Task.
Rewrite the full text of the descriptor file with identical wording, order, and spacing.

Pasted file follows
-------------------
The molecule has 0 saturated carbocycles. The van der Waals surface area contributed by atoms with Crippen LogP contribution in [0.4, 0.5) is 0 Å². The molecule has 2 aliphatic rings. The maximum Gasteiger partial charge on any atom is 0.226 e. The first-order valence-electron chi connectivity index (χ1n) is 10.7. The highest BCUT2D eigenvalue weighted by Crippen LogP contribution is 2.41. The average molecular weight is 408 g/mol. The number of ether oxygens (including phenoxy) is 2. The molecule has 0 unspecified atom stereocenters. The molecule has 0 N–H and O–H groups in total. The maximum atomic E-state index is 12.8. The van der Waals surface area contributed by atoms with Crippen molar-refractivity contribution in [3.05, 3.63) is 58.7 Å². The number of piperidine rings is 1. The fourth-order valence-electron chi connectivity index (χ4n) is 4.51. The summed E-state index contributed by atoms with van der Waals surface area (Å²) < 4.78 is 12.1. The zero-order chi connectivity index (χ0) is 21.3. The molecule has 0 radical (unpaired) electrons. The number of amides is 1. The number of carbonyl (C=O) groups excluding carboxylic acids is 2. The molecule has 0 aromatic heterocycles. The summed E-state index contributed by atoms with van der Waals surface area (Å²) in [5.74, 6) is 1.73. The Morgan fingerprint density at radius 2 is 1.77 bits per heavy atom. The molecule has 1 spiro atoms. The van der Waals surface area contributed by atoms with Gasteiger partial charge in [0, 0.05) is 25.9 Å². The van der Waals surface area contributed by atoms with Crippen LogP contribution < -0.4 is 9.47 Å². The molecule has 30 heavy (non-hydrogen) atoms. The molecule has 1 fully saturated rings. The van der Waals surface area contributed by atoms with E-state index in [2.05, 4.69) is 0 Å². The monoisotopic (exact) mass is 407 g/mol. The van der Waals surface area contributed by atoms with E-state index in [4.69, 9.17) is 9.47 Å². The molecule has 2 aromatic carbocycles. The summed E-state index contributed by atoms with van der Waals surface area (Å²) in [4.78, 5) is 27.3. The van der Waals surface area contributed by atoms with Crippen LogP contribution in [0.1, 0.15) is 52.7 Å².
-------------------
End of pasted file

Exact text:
The molecule has 0 saturated carbocycles. The van der Waals surface area contributed by atoms with Crippen LogP contribution in [0.4, 0.5) is 0 Å². The molecule has 2 aliphatic rings. The maximum Gasteiger partial charge on any atom is 0.226 e. The first-order valence-electron chi connectivity index (χ1n) is 10.7. The highest BCUT2D eigenvalue weighted by Crippen LogP contribution is 2.41. The average molecular weight is 408 g/mol. The number of ether oxygens (including phenoxy) is 2. The molecule has 0 unspecified atom stereocenters. The molecule has 0 N–H and O–H groups in total. The maximum atomic E-state index is 12.8. The van der Waals surface area contributed by atoms with Crippen molar-refractivity contribution in [3.05, 3.63) is 58.7 Å². The number of piperidine rings is 1. The fourth-order valence-electron chi connectivity index (χ4n) is 4.51. The summed E-state index contributed by atoms with van der Waals surface area (Å²) < 4.78 is 12.1. The zero-order chi connectivity index (χ0) is 21.3. The molecule has 0 radical (unpaired) electrons. The number of amides is 1. The number of carbonyl (C=O) groups excluding carboxylic acids is 2. The molecule has 0 aromatic heterocycles. The summed E-state index contributed by atoms with van der Waals surface area (Å²) in [5.74, 6) is 1.73. The Morgan fingerprint density at radius 2 is 1.77 bits per heavy atom. The molecule has 1 spiro atoms. The van der Waals surface area contributed by atoms with Gasteiger partial charge in [0, 0.05) is 25.9 Å². The van der Waals surface area contributed by atoms with Crippen LogP contribution < -0.4 is 9.47 Å². The molecule has 30 heavy (non-hydrogen) atoms. The molecule has 1 fully saturated rings. The van der Waals surface area contributed by atoms with E-state index in [2.05, 4.69) is 0 Å². The monoisotopic (exact) mass is 407 g/mol. The van der Waals surface area contributed by atoms with E-state index in [4.69, 9.17) is 9.47 Å². The molecule has 2 aromatic carbocycles. The summed E-state index contributed by atoms with van der Waals surface area (Å²) in [4.78, 5) is 27.3. The van der Waals surface area contributed by atoms with Crippen LogP contribution in [0.1, 0.15) is 52.7 Å².